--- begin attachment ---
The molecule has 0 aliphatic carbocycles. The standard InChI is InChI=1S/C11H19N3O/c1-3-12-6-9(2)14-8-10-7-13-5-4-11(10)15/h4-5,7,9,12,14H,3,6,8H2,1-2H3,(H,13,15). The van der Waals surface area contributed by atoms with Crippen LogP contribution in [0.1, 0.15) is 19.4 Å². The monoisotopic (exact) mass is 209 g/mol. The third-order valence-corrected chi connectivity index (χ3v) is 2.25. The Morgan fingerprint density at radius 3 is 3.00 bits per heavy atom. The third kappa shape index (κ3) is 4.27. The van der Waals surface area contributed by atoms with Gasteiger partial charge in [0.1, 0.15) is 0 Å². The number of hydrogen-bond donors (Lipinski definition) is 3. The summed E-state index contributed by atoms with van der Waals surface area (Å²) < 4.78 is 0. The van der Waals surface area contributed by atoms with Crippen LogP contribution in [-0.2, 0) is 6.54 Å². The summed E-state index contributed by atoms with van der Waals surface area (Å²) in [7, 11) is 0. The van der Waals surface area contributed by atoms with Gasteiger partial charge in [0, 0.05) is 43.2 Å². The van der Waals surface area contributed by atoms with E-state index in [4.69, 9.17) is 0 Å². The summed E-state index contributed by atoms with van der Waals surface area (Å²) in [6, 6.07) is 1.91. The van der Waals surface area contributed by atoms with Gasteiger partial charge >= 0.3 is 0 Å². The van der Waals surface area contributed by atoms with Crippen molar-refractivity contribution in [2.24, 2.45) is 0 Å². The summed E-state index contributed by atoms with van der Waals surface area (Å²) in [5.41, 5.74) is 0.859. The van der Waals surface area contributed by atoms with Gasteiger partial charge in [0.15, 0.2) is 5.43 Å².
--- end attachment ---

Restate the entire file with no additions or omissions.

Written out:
The molecule has 0 aliphatic carbocycles. The standard InChI is InChI=1S/C11H19N3O/c1-3-12-6-9(2)14-8-10-7-13-5-4-11(10)15/h4-5,7,9,12,14H,3,6,8H2,1-2H3,(H,13,15). The van der Waals surface area contributed by atoms with Crippen LogP contribution in [0.1, 0.15) is 19.4 Å². The monoisotopic (exact) mass is 209 g/mol. The third-order valence-corrected chi connectivity index (χ3v) is 2.25. The Morgan fingerprint density at radius 3 is 3.00 bits per heavy atom. The third kappa shape index (κ3) is 4.27. The van der Waals surface area contributed by atoms with Gasteiger partial charge in [0.1, 0.15) is 0 Å². The number of hydrogen-bond donors (Lipinski definition) is 3. The summed E-state index contributed by atoms with van der Waals surface area (Å²) < 4.78 is 0. The van der Waals surface area contributed by atoms with Crippen LogP contribution in [-0.2, 0) is 6.54 Å². The summed E-state index contributed by atoms with van der Waals surface area (Å²) in [7, 11) is 0. The van der Waals surface area contributed by atoms with Gasteiger partial charge in [0, 0.05) is 43.2 Å². The van der Waals surface area contributed by atoms with E-state index in [4.69, 9.17) is 0 Å². The summed E-state index contributed by atoms with van der Waals surface area (Å²) in [6, 6.07) is 1.91. The van der Waals surface area contributed by atoms with Gasteiger partial charge >= 0.3 is 0 Å². The van der Waals surface area contributed by atoms with Crippen molar-refractivity contribution in [2.24, 2.45) is 0 Å². The summed E-state index contributed by atoms with van der Waals surface area (Å²) in [5.41, 5.74) is 0.859. The van der Waals surface area contributed by atoms with Gasteiger partial charge in [0.15, 0.2) is 5.43 Å².